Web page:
Big banks get ready to report with sector still under pressure after rough Q3
Loan loss provisions, revenue, and lending standards take center stage as banks report
First big banks scheduled to share results this Friday, providing updates on IPO, M&A picture
The last Wall Street bear market ended nearly a year ago and a new bull market began in June, though it’s flagging. But one prominent sector hasn’t participated, raising numerous eyebrows as earnings season approaches.
Whichever sector index you choose, all show the same thing: Bank stocks remain down year over year even as the broader market is up about 17%. From mid-October 2022 through early October 2023 period, the S&P Banks Select Industry Index ($SPSIBKT) fell 18%.
“This is the first time in nearly 100 years that the market is off a major low for this long and the banks are still down,” said Kevin Gordon, senior investment strategist at Schwab.
It’s unusual not just because it’s been so long since a similar scenario but also because banks often lead rallies off of major lows. A bull market in stocks generally reflects a robust economy, and a healthy economy shows up in the banking industry because more consumers and businesses borrow to expand or upgrade their homes or factories, there’s more hiring that leads to more investing, and new companies launch shares on Wall Street to participate in the growth. All this activity tends to help banks, at least in a normal recovery.
The fact that bank stocks aren’t up despite economic growth, which some economists peg near 3% for Q3, is puzzling and suggests that perhaps the growth we’re seeing isn’t wide in scope or lifting all boats equally.
Most of the biggest U.S. banks aren’t exceptions to the general downturn in the financials sector, and they begin their quarterly reporting period this Friday, October 13, when JPMorgan Chase (JPM), Citigroup (C), and Wells Fargo (WFC) are expected to open their books to investors. Goldman Sachs (GS) and Bank of America (BAC) are expected to report October 17, followed by Morgan Stanley (MS) October 18.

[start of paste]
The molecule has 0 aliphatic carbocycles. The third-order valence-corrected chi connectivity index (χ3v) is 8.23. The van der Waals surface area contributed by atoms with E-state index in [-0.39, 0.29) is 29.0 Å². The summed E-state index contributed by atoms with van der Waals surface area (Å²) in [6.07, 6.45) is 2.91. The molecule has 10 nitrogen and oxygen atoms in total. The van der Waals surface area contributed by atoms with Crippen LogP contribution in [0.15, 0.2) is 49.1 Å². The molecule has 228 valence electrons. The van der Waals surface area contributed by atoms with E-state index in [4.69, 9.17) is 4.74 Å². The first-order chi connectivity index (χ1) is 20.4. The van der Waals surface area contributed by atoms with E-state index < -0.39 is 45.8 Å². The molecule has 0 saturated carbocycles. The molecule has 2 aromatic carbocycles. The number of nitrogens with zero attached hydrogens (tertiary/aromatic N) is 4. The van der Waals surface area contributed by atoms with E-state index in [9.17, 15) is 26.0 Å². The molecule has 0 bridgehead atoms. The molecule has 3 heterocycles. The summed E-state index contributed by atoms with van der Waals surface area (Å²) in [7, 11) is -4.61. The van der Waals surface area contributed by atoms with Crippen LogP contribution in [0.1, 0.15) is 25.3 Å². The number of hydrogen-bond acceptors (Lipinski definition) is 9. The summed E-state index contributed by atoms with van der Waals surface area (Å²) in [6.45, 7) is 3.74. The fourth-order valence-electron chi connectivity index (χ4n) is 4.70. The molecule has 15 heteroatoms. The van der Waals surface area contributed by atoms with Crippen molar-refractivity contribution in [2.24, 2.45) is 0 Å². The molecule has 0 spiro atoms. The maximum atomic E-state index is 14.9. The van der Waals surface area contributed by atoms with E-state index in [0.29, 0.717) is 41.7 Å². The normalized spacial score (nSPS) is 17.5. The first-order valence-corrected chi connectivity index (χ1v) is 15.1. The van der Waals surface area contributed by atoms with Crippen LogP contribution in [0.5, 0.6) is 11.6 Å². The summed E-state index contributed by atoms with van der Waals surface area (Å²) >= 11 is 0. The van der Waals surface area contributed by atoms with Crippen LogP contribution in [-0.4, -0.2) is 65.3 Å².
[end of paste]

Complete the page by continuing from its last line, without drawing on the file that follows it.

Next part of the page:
“Loan loss provisions, revenue growth, and lending standards are key to watch,” Schwab’s Gordon said.
Loan loss provisions are funds banks put aside in case loans go bad and detract from earnings. They’ve been a near-constant drag on bank results since banks began adding to them during the pandemic.
Headwinds from all sides
The atmosphere ahead of Q3 bank earnings is very different than it was heading into Q2 reporting season three months ago. At that point, the overall market had been climbing for a month, and investors generally felt bullish. There was growing belief that the Federal Reserve was nearing the end of its rate hikes and that cuts could come as soon as early-to-mid-2024, giving the economy and companies an additional boost.
This month, the benchmark 10-year Treasury note (TNX) yield topped 4.8% for the first time since late 2007, up from spring lows near 3.3%. The Fed projects rates remaining higher for longer into 2024, and worries are growing that an extended period of high borrowing costs could put banks under more pressure as old loans expire and customers flinch at new, more onerous rates. Housing sentiment also suffered recently as the average 30-year mortgage approached 8%, which could hurt banks in the home and mortgage loan businesses. Mortgage applications fell to levels last seen in the mid-1990s when the population was 20% lower.
There was a burst of initial public offering (IPO) activity in late summer and early fall, but potential IPOs might get pushed back if executives put their finger to the wind and sense a declining stock market and rising costs. This could potentially hurt the largest Wall Street investment banks that have seen their IPO and mergers and acquisitions (M&A) businesses suffer lately amid high rates.
In sum, these are tough times for banks across the spectrum, something likely to be reflected when we hear from executives of the largest financial institutions over the next week. Bank earnings often set the tone for the entire reporting season, and banks are closer to the heartbeat of most industries, so their results and observations merit a close look.
“Banks have been trading quite poorly of late, and it’s not just the regionals,” Schwab’s Gordon noted. “Given some of the mega-cap banks have been weakening, the focus now shifts to what executives say regarding their outlook for lending standards. It would make sense to see more tightening since that’s what the Senior Loan Officer Opinion Survey (SLOOS) on bank lending has been telling us.” That survey, out four times a year from the Fed, tracks banks’ willingness to lend.
The focus this quarter is likely to center around credit quality and loan volume as banks continue to struggle with a high interest rate environment and emerge from last spring’s industry turmoil that saw several regional banks fail. When the big banks report, keep an eye on the general level of loan activity and the quality of their existing loans. The main thing to watch is how much, if anything, they added to provisions for credit losses. More capital set aside for that indicates increased fears of default, which would also weigh on earnings.